It seems that nostalgia and utopia are especially close to the issue of diaspora. Numerous examples show how societies of diaspora function heavily relying on the frozen cultural memory, including musical memories too. This aspect of nostalgia is connected with social psychology. After migrations and displacements, nostalgic feelings to the Heimat are transforming into the utopia, remaining often the only connection to the past or “roots”, based on idealized feeling of belonging to the own nation. Music compositions, both classical and popular, and folk rites, songs and dances, are the objects for the (national) identification, through experienced or ancestral recollections.

1. music repertoires as reflections of the nostalgic recollections of the former empires or countries, such as the Habsburg Monarchy, Yugoslavia (“Yugo-nostalgia”) or USSR: classical music, popular music, media (film music, program of the radio stations, music TV shows and advertisements, melodies for mobile phones), music stage, music festivals, Eurosong competition, (neo)folk music,
2. musical culture identities between nostalgia and utopia,
3. opera as embodiment of utopia from the Arcadian world in early opera and stage madrigals to the Wagner’s and 20th- and 21st-century opera concepts,
4. music and patriotism,
5. musical microspace(s) of/in diaspora,
6. music historiography as a nostalgic field of national images,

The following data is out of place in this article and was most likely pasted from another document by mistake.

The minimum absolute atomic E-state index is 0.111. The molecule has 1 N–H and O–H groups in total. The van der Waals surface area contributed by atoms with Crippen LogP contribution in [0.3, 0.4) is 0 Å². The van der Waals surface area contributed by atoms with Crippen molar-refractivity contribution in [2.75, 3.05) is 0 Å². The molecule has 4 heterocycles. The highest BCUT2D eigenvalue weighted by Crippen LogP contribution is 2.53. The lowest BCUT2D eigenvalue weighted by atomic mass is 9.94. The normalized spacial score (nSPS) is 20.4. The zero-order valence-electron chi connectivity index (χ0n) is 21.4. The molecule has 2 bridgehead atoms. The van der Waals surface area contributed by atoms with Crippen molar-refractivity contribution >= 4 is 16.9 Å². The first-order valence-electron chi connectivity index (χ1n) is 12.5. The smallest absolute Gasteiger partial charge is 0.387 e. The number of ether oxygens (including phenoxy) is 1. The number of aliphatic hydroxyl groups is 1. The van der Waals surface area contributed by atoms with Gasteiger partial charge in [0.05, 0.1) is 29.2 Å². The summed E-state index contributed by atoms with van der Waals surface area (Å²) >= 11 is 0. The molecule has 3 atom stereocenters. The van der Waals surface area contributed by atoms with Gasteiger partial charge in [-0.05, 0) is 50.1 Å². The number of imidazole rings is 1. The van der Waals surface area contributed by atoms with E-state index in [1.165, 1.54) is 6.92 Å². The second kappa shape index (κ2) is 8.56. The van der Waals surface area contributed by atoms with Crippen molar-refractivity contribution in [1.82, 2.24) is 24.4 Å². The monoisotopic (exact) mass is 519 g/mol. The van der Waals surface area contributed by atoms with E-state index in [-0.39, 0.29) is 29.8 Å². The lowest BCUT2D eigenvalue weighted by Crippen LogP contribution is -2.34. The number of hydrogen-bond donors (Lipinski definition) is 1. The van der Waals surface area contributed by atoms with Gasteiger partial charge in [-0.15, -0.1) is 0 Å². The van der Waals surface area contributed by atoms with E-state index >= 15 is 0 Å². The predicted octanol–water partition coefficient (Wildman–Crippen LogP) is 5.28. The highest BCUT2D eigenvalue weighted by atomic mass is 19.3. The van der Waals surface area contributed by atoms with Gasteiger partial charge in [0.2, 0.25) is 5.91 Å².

7. music iconography as an embodiment of nostalgia and utopia,
8. musical work as a personal utopian vision of the world,
9. musical work as expression of nostalgia,
10. musical embodiments of nostalgia and utopia in the light of (social) psychology.

Please submit your paper topic (including the number of the thematic area as described above) to the following e-mail address: Belgradeconference2010@fmu.bg.ac.rs not later than September 15, 2009. Please include your short CV and an abstract of 200 words in English.
You will be notified by 15 October, 2009 if your topic has been accepted.
The official language of the conference is English. It is possible to deliver papers also in German, French, Russian, and Serbian, but the authors are kindly requested to provide translation in English.
The time limit for the presentation and discussion of your paper is set at 30 minutes in total.
Selected papers presented at the conference will be published in the proceedings.
Registration fee: 50 €

Program Committee:
Antonio Baldassarre, Zürcher Hichschule der Künste, Kurt Leimer Schtiftung
Paulo de Castro, Universidade Nova de Lisboa
Paulo Chagas, University of California, Riverside
Marcel Cobussen, Universiteit Leiden
Adam Krims, University of Nottingham
Tatjana Markovic, Univerzitet umetnosti u Beogradu, Karl-Franzens-Universität Graz
Marija Masnikosa, Univerzitet umetnosti u Beogradu
Vesna Mikic, Univerzitet umetnosti u Beogradu
Ivana Perkovic Radak, Univerzitet umetnosti u Beogradu
Tijana Popovic- Mladjenovic, Univerzitet umetnosti u Beogradu
Mirjana Veselinovic-Hofman, Univerzitet umetnosti u Beogradu

Organization Committee:
Tatjana Markovic, Univerzitet umetnosti u Beogradu, Karl-Franzens-Universität Graz
Vesna Mikic, Univerzitet umetnosti u Beogradu
Ivana Perkovic Radak, Univerzitet umetnosti u Beogradu
Tijana Popovic-Mladjenovic, Univerzitet umetnosti u Beogradu
Mirjana Veselinovic-Hofman, Univerzitet umetnosti u Beogradu